10. #10
    Z8 Ate My Homework! Norcal's Avatar
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    Thanks GM, I think we would need to find a known stretch of road and do repeated runs in various cars, including some with only light wheels, and some with the Alpina set up.

  11. #11
    I'm certainly familiar with the Z8's front brake shudder under very hard braking on poor surfaces. It was most pronounced on my first Z8 which had the ACS suspension, and under very hard braking the entire front wheel could be seen shuddering back and forwards a good three inches in the wheel well. Matt at StopTech and I took turns driving that car and looking at it from the outside to try to understand what it was doing. My recollection is we put it down to a combination of the bushings and the relatively slender curved lightweight aluminum front wheel mounting arms flexing as the ABS grab/released the traction/friction/tires. My best guess is that the Z8 ABS isn't rapid enough to keep things smooth at the very frantic end of the braking envelope, but I must also add that I've only seen/felt this while working on brake set up testing.

    I looked hard for this on my M3, my GT3 and on both my Lotus's, which also had aluminum suspension arms, ABS etc, but none of them shuddered in the same way.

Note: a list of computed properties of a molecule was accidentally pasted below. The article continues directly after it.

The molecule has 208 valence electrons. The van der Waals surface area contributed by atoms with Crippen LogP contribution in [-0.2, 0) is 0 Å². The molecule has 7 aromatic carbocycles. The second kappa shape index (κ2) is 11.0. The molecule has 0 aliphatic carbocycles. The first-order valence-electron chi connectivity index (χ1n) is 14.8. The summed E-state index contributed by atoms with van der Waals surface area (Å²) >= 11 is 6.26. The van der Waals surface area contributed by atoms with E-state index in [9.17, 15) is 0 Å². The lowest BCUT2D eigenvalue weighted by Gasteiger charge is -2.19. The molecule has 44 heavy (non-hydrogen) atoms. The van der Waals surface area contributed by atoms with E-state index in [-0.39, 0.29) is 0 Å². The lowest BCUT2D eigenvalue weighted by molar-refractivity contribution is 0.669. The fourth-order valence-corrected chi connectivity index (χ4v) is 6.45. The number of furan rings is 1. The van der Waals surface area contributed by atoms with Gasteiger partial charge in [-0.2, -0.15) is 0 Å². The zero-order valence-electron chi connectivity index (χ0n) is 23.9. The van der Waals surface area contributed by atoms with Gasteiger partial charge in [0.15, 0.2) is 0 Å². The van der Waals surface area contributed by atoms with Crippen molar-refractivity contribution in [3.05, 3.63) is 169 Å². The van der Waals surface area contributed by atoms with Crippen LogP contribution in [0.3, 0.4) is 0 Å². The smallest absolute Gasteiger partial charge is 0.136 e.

With my current wider tires, Brembo's and Alpina suspension I've never felt the shuddering, but that said I'm also driving my Z8's much more calmly these days, it is the Lotus that gets the track day duty now.
    Andrew Macpherson

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  12. #12
    Z8 Ate My Homework! Norcal's Avatar
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    From what I can tell, I think it is pre-abs intervention. Most recently, I was at about 125 on the freeway and hauled it down to about 80 very quickly. All this on the stock set up, not ACS.

  13. #13
    Z8Mania
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    I have also experienced the car wanting to "jolt" off track under very hard braking on regular streets. Mine doesn't shudder- its more like there is a big pull to one side. It could be that the ABS system was designed for the OEM run flats which had less traction than the sport tires I am running now and at the edge of their adhesion the tires are grabbing and the ABS/ EBD systems are not apportioning the braking evenly quickly enough....Interesting discussion.

  14. #14
    That sort of pulling/darting to one side sounds more like an alignment issue, I've never heard of that in any other Z8? I'm sure you had your alingment checked when you put in the PP but I'd suggest double checking it, and all the bushings and bearings in the steering parts.
    Andrew Macpherson

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  15. #15
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    Quote Originally Posted by Z8Mania View Post
    I have also experienced the car wanting to "jolt" off track under very hard braking on regular streets. Mine doesn't shudder- its more like there is a big pull to one side. It could be that the ABS system was designed for the OEM run flats which had less traction than the sport tires I am running now and at the edge of their adhesion the tires are grabbing and the ABS/ EBD systems are not apportioning the braking evenly quickly enough....Interesting discussion.